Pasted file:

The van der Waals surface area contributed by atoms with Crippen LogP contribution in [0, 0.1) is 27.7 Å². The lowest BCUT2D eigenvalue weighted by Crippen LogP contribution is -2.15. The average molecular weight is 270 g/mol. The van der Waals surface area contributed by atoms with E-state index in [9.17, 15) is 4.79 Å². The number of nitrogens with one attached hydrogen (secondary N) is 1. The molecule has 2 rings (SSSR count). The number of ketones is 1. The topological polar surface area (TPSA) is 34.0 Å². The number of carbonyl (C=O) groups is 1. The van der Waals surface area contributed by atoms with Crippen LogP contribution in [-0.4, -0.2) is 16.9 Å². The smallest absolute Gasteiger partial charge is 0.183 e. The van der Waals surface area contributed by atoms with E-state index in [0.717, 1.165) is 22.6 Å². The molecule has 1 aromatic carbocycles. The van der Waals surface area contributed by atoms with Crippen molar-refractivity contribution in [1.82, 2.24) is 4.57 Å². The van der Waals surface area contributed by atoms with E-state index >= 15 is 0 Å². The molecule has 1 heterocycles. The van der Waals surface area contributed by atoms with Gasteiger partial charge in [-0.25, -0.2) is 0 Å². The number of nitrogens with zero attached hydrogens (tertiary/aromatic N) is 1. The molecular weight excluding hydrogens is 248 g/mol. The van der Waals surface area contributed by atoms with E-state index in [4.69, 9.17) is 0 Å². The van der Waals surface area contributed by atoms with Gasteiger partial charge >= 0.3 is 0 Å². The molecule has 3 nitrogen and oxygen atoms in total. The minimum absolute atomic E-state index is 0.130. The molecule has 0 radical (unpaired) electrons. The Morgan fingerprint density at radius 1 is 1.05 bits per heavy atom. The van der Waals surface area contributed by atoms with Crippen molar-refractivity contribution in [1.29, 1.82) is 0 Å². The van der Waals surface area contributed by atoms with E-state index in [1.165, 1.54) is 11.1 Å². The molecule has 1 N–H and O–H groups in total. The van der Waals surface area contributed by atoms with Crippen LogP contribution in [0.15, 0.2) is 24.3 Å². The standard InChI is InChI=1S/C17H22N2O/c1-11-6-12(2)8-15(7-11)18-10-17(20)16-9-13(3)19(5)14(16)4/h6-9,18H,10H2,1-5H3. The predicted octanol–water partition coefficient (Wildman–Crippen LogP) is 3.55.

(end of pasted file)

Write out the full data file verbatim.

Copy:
The van der Waals surface area contributed by atoms with Crippen LogP contribution in [0, 0.1) is 27.7 Å². The lowest BCUT2D eigenvalue weighted by Crippen LogP contribution is -2.15. The average molecular weight is 270 g/mol. The van der Waals surface area contributed by atoms with E-state index in [9.17, 15) is 4.79 Å². The number of nitrogens with one attached hydrogen (secondary N) is 1. The molecule has 2 rings (SSSR count). The number of ketones is 1. The topological polar surface area (TPSA) is 34.0 Å². The number of carbonyl (C=O) groups is 1. The van der Waals surface area contributed by atoms with Crippen LogP contribution in [-0.4, -0.2) is 16.9 Å². The smallest absolute Gasteiger partial charge is 0.183 e. The van der Waals surface area contributed by atoms with E-state index in [0.717, 1.165) is 22.6 Å². The molecule has 1 aromatic carbocycles. The van der Waals surface area contributed by atoms with Crippen molar-refractivity contribution in [1.82, 2.24) is 4.57 Å². The van der Waals surface area contributed by atoms with E-state index >= 15 is 0 Å². The molecule has 1 heterocycles. The van der Waals surface area contributed by atoms with Gasteiger partial charge in [-0.25, -0.2) is 0 Å². The number of nitrogens with zero attached hydrogens (tertiary/aromatic N) is 1. The molecular weight excluding hydrogens is 248 g/mol. The van der Waals surface area contributed by atoms with E-state index in [4.69, 9.17) is 0 Å². The van der Waals surface area contributed by atoms with Gasteiger partial charge >= 0.3 is 0 Å². The molecule has 3 nitrogen and oxygen atoms in total. The minimum absolute atomic E-state index is 0.130. The molecule has 0 radical (unpaired) electrons. The Morgan fingerprint density at radius 1 is 1.05 bits per heavy atom. The van der Waals surface area contributed by atoms with Crippen molar-refractivity contribution in [1.29, 1.82) is 0 Å². The van der Waals surface area contributed by atoms with E-state index in [1.165, 1.54) is 11.1 Å². The molecule has 1 N–H and O–H groups in total. The van der Waals surface area contributed by atoms with Crippen LogP contribution in [0.15, 0.2) is 24.3 Å². The standard InChI is InChI=1S/C17H22N2O/c1-11-6-12(2)8-15(7-11)18-10-17(20)16-9-13(3)19(5)14(16)4/h6-9,18H,10H2,1-5H3. The predicted octanol–water partition coefficient (Wildman–Crippen LogP) is 3.55.